Chunksters work the other way.  The particular scenes that they hop around writing tend to be pivotal.  They are the specifics, the details that really illustrate something about their characters.  And they progress from these pivotal scenes toward a broader overall plot.  So I’d say that they practice Inductive Plotting.  That actually makes some sense to me–particularly for character driven plots (at which both Jen and Kristen excel).

So inquiring minds want to know.  Are you a linear writer or a chunkster?  Do you use inductive or deductive plotting?

And if you haven’t already, please hop over to Pots and Plots and check out the AMAZING new design layout created for me by Christine of CHYAssociates.


4 thoughts on “Inductive vs. Deductive Plotting

  1. Yes! This makes perfect sense. You bring something else into focus for me as well.

    I’m a hybrid, I think. I understand my story from front to back, but I don’t write in a line. I chunk – but I write in sections. First I chunk my way around the first part of my story, until I have a more-or-less finished first draft of that. Then I approach the middle of the book, then the ending. I like this method because I find it easier to develop characters and relationships.

    Having said that, if I want to write a scene that I know is from the middle of the book, I do. This helps pull me forward, and keeps me from floundering around too long in the beginning. Not that I would do that for THREE YEARS. Any more. (S)

  2. I too am a hybrid, but not quite the same way. During the plotting process (which is pretty extensive for me) I’ll have specific moments from various parts of the book (opening scene, intensive scenes, bits of dialogue, etcetera that I may not even know where it goes) come to mind. If it comes, I write it down. So when I begin writing, I start with the opening scene and work linearly, inserting the bits and pieces I have already written as I go. Sometimes I find that what I have already written works great, or sometimes it’s the right moment but from the wrong pov or something, so I modify. It really does help draw me forward. I also find that sometimes when I’m actually in the linear mode, a scene from later will be very vivid in my head, so that comes first, then I go back to wherever I was. That way I know what I’m working toward emotionally or whatever, and it gives me better motivation to slog forward when the going gets tough.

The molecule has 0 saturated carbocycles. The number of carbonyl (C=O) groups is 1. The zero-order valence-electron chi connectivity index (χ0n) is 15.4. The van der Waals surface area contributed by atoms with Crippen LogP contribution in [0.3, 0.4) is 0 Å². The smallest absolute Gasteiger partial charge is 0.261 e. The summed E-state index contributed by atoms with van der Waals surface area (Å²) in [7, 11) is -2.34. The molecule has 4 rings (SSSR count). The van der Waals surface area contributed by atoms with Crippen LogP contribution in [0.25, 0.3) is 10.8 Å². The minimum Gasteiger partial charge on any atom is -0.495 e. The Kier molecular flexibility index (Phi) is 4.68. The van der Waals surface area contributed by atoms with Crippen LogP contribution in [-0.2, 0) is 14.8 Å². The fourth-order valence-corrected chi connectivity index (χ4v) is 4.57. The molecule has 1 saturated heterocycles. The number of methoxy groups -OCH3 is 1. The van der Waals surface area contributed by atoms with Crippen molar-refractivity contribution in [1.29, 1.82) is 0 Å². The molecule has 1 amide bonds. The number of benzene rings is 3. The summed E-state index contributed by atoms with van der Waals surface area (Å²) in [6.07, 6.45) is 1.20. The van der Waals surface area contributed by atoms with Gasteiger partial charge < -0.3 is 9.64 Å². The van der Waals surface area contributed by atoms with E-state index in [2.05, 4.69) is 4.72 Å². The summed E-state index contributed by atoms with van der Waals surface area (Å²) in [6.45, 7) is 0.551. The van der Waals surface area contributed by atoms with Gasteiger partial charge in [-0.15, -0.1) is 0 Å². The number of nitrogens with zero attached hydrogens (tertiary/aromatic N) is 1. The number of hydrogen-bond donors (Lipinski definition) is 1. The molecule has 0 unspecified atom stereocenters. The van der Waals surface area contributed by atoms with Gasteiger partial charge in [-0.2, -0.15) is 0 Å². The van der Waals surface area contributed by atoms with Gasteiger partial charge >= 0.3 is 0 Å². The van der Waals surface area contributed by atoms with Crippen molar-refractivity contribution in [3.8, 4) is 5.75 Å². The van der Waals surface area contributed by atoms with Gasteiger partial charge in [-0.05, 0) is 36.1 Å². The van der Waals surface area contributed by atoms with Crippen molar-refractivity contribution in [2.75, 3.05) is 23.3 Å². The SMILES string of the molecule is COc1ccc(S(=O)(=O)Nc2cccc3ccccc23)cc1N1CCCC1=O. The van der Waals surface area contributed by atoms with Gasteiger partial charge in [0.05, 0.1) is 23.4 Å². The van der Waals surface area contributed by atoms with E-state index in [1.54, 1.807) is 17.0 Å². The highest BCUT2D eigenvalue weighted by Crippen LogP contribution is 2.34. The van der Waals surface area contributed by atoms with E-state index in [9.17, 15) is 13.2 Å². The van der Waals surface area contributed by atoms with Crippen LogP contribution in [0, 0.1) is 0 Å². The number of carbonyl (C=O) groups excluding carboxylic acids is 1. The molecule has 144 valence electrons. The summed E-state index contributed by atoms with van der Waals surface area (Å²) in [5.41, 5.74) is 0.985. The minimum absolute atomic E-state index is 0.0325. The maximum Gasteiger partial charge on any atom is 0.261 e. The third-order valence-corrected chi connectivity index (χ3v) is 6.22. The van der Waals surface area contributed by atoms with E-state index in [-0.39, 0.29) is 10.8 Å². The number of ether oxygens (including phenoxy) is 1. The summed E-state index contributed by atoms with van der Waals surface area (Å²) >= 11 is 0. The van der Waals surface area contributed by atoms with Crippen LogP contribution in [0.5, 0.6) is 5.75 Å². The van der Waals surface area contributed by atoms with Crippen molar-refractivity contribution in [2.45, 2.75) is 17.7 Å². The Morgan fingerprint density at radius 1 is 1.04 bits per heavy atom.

BTW, I had never heard the word “chunkster.” I just thought I was weird! 🙂

  3. I’m linear… I tried the whole chunking thing and got into a right mess. I wrote book two before I’d completely edited book one, and have to change the first few chapters of book two, plus various character elements throughout, because of all the changes I made to book one during the mass of re-writes! Confused? Think how I feel 😛 Another great post. X

Leave a Reply

Your email address will not be published. Required fields are marked *

This site uses Akismet to reduce spam. Learn how your comment data is processed.